By Ama Afrah
Screening and Prevention of cervical cancer
Until 1940, cervical cancer was the leading cause of death until the introduction of PAP TEST. Cervical cancer has become a preventable cancer since the discovery of the Human Papillomavirus (HPV) as the cause of almost all cases of cervical cancer. Vaccines for HPV was first approved in 2006 after discovery of the virus.
Pap test which has been approved as the most specific of all cervical cancer screening tests, involves looking at a sample of cells from the cervix under a microscope to see if there are any that are abnormal. It is a good test for finding not only cancer, but also finding cells that might become cancerous in the future. Other advantages of the Pap Test is that other infections apart from HPV can be picked up; Chlamydia, Herpes simplex virus, bacteria, parasitic infections (genital schistosomiasis), yeast or Candida infection as well as a woman’s hormonal status since the cells that makes up the ecto-cervix and vagina mature under influence of female hormones (estrogen, progesterone).
PAP test is part of a routine pelvic exam at recommended intervals.
Pap test is most reliable than colposcopy; there are more false positives and false negative associated with colposcopy.
RECOMMEND GUIDELINES OF SCREENING FOR WOMEN BETWEEN AGES 21-65:
• Women should not be screened before age 21 (if sexual debut was10 years, you are to start before age 21 years).
• Women 21 to 29 should be screened with the Pap test alone (conventional or liquid-based) every three years. HPV testing should NOT be used for screening in this age group.
• For women 30 and over, the preferred approach is the Pap test plus HPV testing (“co-testing”) every five years. Continued screening with the Pap test alone (without HPV testing) every three years is an acceptable alternative. While screening with HPV testing alone is promising, at this time it is not recommended for most clinical settings.
• Screening is not recommended for women over age 65 who have had at least three consecutive negative Pap tests or at least two negative HPV tests the last 10 years, with the most recent test in the last 5 years. Women in this age group who have a history of cervical pre-cancer (CIN2 or a more severe diagnosis) should continue routine screening for at least 20 years, even if this extends beyond age 65.
• Women who have undergone a hysterectomy (with removal of the cervix) for reasons not related to cervical cancer or pre-cancer should not be screened anymore.
• Women who have been vaccinated against HPV should follow the age-specific recommendations in these guidelines (for unvaccinated women). Currently, there are no alternative screening recommendations for women vaccinated against HPV.
The new guidelines are not intended for women with a history of cervical cancer, exposure to DES during a pregnancy, or women who are immunosuppressed (e.g. HIV positive).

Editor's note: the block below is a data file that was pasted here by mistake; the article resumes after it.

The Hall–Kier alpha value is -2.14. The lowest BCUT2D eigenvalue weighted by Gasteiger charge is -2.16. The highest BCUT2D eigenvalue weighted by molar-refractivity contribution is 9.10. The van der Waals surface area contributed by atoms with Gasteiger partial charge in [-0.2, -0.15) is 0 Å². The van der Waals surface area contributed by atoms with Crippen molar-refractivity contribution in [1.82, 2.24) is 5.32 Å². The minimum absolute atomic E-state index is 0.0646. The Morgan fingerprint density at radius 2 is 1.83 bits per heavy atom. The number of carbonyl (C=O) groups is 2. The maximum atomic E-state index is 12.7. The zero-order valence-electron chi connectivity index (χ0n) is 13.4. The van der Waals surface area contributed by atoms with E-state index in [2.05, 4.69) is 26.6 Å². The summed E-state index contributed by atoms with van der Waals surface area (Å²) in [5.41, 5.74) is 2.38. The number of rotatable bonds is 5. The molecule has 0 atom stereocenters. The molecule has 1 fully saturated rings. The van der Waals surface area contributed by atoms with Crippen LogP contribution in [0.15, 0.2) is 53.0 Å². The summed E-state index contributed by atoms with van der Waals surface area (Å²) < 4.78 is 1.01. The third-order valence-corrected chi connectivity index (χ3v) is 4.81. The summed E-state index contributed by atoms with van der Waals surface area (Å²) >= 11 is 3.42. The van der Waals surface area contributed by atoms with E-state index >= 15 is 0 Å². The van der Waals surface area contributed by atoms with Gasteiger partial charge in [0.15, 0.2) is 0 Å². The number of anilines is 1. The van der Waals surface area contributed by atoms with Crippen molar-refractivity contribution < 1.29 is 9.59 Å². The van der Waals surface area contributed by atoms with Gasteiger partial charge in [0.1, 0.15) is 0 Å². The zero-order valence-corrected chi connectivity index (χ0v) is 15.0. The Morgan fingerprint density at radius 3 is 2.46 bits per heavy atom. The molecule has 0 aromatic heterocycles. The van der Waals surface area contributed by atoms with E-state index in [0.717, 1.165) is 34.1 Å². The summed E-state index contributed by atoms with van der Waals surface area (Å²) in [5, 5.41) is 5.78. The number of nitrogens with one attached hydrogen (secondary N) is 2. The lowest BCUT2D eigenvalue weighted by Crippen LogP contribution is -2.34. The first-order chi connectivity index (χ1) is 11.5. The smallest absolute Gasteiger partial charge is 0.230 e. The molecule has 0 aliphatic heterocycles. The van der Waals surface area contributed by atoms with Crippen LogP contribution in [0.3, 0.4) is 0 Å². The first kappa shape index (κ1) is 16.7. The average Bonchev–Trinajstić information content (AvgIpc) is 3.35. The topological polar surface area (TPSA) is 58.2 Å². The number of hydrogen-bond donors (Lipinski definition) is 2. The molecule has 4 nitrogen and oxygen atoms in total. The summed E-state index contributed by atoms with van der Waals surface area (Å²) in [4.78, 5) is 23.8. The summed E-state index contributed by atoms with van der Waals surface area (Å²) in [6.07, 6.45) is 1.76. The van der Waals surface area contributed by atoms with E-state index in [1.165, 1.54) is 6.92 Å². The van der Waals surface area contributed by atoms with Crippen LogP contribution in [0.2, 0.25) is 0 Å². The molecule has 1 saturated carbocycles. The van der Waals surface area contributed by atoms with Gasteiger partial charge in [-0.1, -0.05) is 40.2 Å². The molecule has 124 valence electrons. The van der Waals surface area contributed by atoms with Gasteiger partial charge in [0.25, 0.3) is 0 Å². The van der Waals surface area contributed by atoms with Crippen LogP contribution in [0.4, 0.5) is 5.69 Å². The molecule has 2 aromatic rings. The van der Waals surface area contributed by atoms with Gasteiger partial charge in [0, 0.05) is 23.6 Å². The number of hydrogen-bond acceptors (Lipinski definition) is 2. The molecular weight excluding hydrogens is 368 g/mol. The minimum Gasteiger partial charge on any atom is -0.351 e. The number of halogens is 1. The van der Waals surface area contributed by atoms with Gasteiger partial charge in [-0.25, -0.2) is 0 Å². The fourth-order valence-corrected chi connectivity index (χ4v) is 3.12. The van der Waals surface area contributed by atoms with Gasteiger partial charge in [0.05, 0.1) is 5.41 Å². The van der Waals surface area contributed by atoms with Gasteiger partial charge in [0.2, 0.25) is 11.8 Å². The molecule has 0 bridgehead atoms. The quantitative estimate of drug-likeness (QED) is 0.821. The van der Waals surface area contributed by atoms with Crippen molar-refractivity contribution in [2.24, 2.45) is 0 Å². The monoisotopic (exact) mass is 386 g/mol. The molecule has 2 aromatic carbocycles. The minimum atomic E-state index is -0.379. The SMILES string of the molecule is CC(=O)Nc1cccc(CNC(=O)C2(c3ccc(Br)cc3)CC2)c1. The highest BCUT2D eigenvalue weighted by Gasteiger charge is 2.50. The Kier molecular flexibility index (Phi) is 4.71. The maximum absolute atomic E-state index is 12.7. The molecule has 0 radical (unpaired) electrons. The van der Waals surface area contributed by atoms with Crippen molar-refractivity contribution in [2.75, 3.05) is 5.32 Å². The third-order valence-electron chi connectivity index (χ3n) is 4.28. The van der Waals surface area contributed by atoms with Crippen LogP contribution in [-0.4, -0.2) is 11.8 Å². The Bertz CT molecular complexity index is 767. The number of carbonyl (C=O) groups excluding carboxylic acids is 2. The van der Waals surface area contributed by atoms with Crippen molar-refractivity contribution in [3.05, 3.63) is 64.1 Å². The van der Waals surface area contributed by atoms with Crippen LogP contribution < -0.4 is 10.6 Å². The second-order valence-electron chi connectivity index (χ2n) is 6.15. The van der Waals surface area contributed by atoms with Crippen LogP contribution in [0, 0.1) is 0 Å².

It is important for women to know if a Pap test was performed because it is possible to have a pelvic exam without a Pap test. It is also important that women know and understand their Pap test results and follow through with any recommendations made by their healthcare provider.
Some abnormal Pap tests will be followed by colposcopy (examination of the cervix using a magnifying device to see the cervix more clearly) and biopsy of any abnormal appearing areas on the cervix. Any pre-cancerous areas can then be seen and, if needed, treated by a woman’s healthcare provider.
Current cervical cancer screening guidelines state that women with a slightly abnormal Pap test result (called “ASC-US”) and a negative HPV test can be screened again with co-testing in 3 years, or with the Pap test alone in 3 years. Women with a negative Pap result but a positive HPV test can either be rescreened with co-testing in one year, or tested with a test that can determine specific types of HPV (HPV16 and HPV 18).
FDA approved the HPV DNA test for women 25 and older for use alone to help a healthcare professional assess the need for a woman to undergo additional diagnostic testing for cervical cancer. The test also can provide information about the patient’s risk for developing cervical cancer in the future.
Using a sample of cervical cells, the cobas HPV Test detects DNA from 14 high-risk HPV types. The test specifically identifies HPV 16 and HPV 18 for now.
Screening for cervical cancer, whether with the Pap test or HPV test, remains a critical prevention step. However, the FDA approval in 2006 of the first vaccine to prevent cervical cancer represents the opportunity to eradicate this cancer. Now there are three vaccines, all given in a series of three injections into the muscle tissue over a 6 month period.
Cervarix targets two HPV types, 16 and 18, and is approved for females ages 9-25. These two high-risk HPV types cause about 70 percent of cervical cancers an even higher percentage of some women.